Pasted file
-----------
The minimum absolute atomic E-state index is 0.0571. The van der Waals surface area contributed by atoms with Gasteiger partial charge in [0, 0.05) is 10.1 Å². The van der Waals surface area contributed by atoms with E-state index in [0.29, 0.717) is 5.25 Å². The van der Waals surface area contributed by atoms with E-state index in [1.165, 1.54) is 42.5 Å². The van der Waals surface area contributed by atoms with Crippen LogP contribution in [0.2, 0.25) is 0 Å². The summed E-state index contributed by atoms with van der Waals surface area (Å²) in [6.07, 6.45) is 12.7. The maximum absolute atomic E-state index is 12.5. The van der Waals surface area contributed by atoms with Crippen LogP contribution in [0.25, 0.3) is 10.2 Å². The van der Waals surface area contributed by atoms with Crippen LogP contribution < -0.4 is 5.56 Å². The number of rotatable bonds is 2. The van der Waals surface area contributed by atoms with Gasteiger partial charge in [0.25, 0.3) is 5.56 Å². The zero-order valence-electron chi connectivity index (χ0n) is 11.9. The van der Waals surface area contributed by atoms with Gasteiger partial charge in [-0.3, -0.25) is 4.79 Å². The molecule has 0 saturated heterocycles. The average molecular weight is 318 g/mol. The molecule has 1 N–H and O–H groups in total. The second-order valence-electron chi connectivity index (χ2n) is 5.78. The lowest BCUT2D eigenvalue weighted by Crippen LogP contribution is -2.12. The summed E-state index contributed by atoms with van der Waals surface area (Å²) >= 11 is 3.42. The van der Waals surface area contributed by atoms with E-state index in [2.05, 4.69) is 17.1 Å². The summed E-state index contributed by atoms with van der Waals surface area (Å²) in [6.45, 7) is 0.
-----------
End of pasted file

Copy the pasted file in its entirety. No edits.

The minimum absolute atomic E-state index is 0.0571. The van der Waals surface area contributed by atoms with Gasteiger partial charge in [0, 0.05) is 10.1 Å². The van der Waals surface area contributed by atoms with E-state index in [0.29, 0.717) is 5.25 Å². The van der Waals surface area contributed by atoms with E-state index in [1.165, 1.54) is 42.5 Å². The van der Waals surface area contributed by atoms with Crippen LogP contribution in [0.2, 0.25) is 0 Å². The summed E-state index contributed by atoms with van der Waals surface area (Å²) in [6.07, 6.45) is 12.7. The maximum absolute atomic E-state index is 12.5. The van der Waals surface area contributed by atoms with Crippen LogP contribution in [0.25, 0.3) is 10.2 Å². The van der Waals surface area contributed by atoms with Crippen LogP contribution < -0.4 is 5.56 Å². The number of rotatable bonds is 2. The van der Waals surface area contributed by atoms with Gasteiger partial charge in [0.25, 0.3) is 5.56 Å². The zero-order valence-electron chi connectivity index (χ0n) is 11.9. The van der Waals surface area contributed by atoms with Gasteiger partial charge in [-0.3, -0.25) is 4.79 Å². The molecule has 0 saturated heterocycles. The average molecular weight is 318 g/mol. The molecule has 1 N–H and O–H groups in total. The second-order valence-electron chi connectivity index (χ2n) is 5.78. The lowest BCUT2D eigenvalue weighted by Crippen LogP contribution is -2.12. The summed E-state index contributed by atoms with van der Waals surface area (Å²) >= 11 is 3.42. The van der Waals surface area contributed by atoms with E-state index in [2.05, 4.69) is 17.1 Å². The summed E-state index contributed by atoms with van der Waals surface area (Å²) in [6.45, 7) is 0.